[¶ 8] On May 12, 2017, Hunter moved the court to reconsider its order denying his motion to suppress the statements he made to police. He argued the statements had been involuntary. The court denied his motion. A nine-day jury trial began on May 22. The jury found Hunter guilty of both counts of murder and one count of arson.


[¶ 9] Hunter argues the district court erred in denying his motion to suppress because the State failed to meet its burden to establish he was given a Miranda warning and he did not knowingly and voluntarily waive his constitutional rights.

[¶ 10] We have explained our standard of review for reviewing a district court's decision on a motion to suppress:

When reviewing a district court's ruling on a motion to suppress, we defer to the district court's findings of fact and resolve conflicts in testimony in favor of affirmance. We recognize that the district court is in a superior position to assess the credibility of witnesses and weigh the evidence. Generally, a district court's decision to deny a motion to suppress will not be reversed if there is sufficient competent evidence capable of supporting the district court's findings, and if its decision is not contrary to the manifest weight of the evidence. Questions of law are fully reviewable on appeal, and whether a finding of fact meets a legal standard is a question of law.

State v. Rogers , 2014 ND 134, ¶ 17, 848 N.W.2d 257 (quoting State v. Goebel , 2007 ND 4, ¶ 11, 725 N.W.2d 578 ).


[¶ 11] Hunter argues the district court erred by finding he was given a Miranda warning before he was subject to custodial interrogation. He claims the court's finding was based on Kjonaas' testimony that he gave Hunter the Miranda warning at the scene of the arrest, but other evidence indicated Kjonaas was never at the scene of the arrest and there was no other indication from the record that Hunter was ever given the Miranda warning.

[¶ 12] The Fifth Amendment of the United States Constitution provides that no person shall "be compelled in any criminal case to be a witness against himself." In Miranda , 384 U.S. at 444, 86 S.Ct. 1602, the Supreme Court held as a matter of federal constitutional law that "the prosecution may not use statements ... stemming from custodial interrogation of the defendant unless it demonstrates the use of procedural safeguards effective to secure the privilege against self-incrimination." A law enforcement officer is required to give a person subject to custodial interrogation a Miranda warning and inform him of certain rights, including that he has the right to remain silent, that anything he says can be used against him in a court of law, that he has a right to an attorney, and that if he cannot afford an attorney one will be appointed for him prior to any questioning. Id. ; see also Rogers , 2014 ND 134, ¶ 18, 848 N.W.2d 257. The parties do not dispute that Hunter was in custody and subject to custodial interrogation when he made the statements at issue, and therefore law enforcement was required to give Hunter a Miranda warning before questioning him.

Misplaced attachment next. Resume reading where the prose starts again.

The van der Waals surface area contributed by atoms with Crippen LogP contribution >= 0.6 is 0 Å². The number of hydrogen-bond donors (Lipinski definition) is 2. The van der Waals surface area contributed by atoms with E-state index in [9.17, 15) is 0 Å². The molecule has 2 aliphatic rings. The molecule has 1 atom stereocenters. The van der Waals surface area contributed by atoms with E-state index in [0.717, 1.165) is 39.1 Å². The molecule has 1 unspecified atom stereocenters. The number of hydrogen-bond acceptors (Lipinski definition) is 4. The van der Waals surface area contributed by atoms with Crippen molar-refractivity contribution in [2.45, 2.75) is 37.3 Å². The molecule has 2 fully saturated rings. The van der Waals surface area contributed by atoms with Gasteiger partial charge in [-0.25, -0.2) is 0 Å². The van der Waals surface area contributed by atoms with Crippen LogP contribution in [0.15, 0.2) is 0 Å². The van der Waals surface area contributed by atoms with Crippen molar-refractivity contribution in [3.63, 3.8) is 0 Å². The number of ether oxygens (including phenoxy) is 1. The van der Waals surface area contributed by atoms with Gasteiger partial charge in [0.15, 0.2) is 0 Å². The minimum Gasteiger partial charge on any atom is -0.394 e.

[¶ 13] The district court found Hunter was given a Miranda warning after he was arrested and before he was interviewed. The court found that Hunter was arrested on a warrant unrelated to the murder investigations and that officers handcuffed him and placed him in the back of Officer Wes Libner's squad car. The court found Kjonaas walked around the block from the Traut murder scene to the scene of the arrest, spoke to other officers and confirmed Hunter was the person in the back of Libner's squad car, and then gave Hunter the Miranda warning. The court found Detective Matthew Ysteboe testified Kjonaas went to the scene of the arrest and then returned to the Traut murder scene after speaking to Hunter, Ysteboe asked Kjonaas if Hunter had been given Miranda warnings, and Kjonaas said he had. The court found Kjonaas' testimony about giving Miranda warnings to Hunter was consistent with the timeline. The court found Hunter's testimony was credible and was corroborated by Ysteboe's testimony. The court found Hunter was given a Miranda warning.